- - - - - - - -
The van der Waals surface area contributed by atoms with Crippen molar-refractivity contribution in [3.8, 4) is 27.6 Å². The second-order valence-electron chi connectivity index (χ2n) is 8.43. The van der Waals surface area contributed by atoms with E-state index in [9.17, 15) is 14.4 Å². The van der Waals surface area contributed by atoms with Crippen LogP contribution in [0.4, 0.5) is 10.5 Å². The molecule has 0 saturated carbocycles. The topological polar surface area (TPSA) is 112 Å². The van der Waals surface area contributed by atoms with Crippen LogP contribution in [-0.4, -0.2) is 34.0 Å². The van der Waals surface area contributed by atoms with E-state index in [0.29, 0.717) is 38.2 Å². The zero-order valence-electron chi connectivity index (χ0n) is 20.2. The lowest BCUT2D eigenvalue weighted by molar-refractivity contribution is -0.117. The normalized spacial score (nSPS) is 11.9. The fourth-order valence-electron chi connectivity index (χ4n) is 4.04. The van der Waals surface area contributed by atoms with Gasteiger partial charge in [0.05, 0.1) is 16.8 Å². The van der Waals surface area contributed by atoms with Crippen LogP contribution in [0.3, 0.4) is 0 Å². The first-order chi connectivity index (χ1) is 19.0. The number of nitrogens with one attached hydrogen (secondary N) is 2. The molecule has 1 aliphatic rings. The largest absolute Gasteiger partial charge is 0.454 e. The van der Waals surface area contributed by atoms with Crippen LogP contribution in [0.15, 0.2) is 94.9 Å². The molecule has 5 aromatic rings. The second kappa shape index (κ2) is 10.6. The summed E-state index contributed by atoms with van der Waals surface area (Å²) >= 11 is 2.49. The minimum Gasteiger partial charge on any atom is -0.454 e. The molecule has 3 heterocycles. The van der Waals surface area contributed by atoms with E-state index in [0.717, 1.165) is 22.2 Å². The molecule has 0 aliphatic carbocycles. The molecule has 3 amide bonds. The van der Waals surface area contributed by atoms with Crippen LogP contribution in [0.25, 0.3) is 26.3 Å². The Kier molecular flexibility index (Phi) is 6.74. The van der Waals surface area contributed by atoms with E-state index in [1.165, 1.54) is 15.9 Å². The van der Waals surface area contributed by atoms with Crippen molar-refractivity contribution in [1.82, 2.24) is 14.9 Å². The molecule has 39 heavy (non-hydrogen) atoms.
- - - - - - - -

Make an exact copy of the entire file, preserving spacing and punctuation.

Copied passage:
The van der Waals surface area contributed by atoms with Crippen molar-refractivity contribution in [3.8, 4) is 27.6 Å². The second-order valence-electron chi connectivity index (χ2n) is 8.43. The van der Waals surface area contributed by atoms with E-state index in [9.17, 15) is 14.4 Å². The van der Waals surface area contributed by atoms with Crippen LogP contribution in [0.4, 0.5) is 10.5 Å². The molecule has 0 saturated carbocycles. The topological polar surface area (TPSA) is 112 Å². The van der Waals surface area contributed by atoms with Crippen LogP contribution in [-0.4, -0.2) is 34.0 Å². The van der Waals surface area contributed by atoms with E-state index in [0.29, 0.717) is 38.2 Å². The zero-order valence-electron chi connectivity index (χ0n) is 20.2. The lowest BCUT2D eigenvalue weighted by molar-refractivity contribution is -0.117. The normalized spacial score (nSPS) is 11.9. The fourth-order valence-electron chi connectivity index (χ4n) is 4.04. The van der Waals surface area contributed by atoms with Gasteiger partial charge in [0.05, 0.1) is 16.8 Å². The van der Waals surface area contributed by atoms with Crippen LogP contribution in [0.3, 0.4) is 0 Å². The first-order chi connectivity index (χ1) is 19.0. The number of nitrogens with one attached hydrogen (secondary N) is 2. The molecule has 1 aliphatic rings. The largest absolute Gasteiger partial charge is 0.454 e. The van der Waals surface area contributed by atoms with Crippen LogP contribution in [0.15, 0.2) is 94.9 Å². The molecule has 5 aromatic rings. The second kappa shape index (κ2) is 10.6. The summed E-state index contributed by atoms with van der Waals surface area (Å²) >= 11 is 2.49. The minimum Gasteiger partial charge on any atom is -0.454 e. The molecule has 3 heterocycles. The van der Waals surface area contributed by atoms with E-state index in [0.717, 1.165) is 22.2 Å². The molecule has 0 aliphatic carbocycles. The molecule has 3 amide bonds. The van der Waals surface area contributed by atoms with Crippen LogP contribution in [0.25, 0.3) is 26.3 Å². The Kier molecular flexibility index (Phi) is 6.74. The van der Waals surface area contributed by atoms with E-state index in [1.165, 1.54) is 15.9 Å². The van der Waals surface area contributed by atoms with Crippen molar-refractivity contribution in [1.82, 2.24) is 14.9 Å². The molecule has 39 heavy (non-hydrogen) atoms.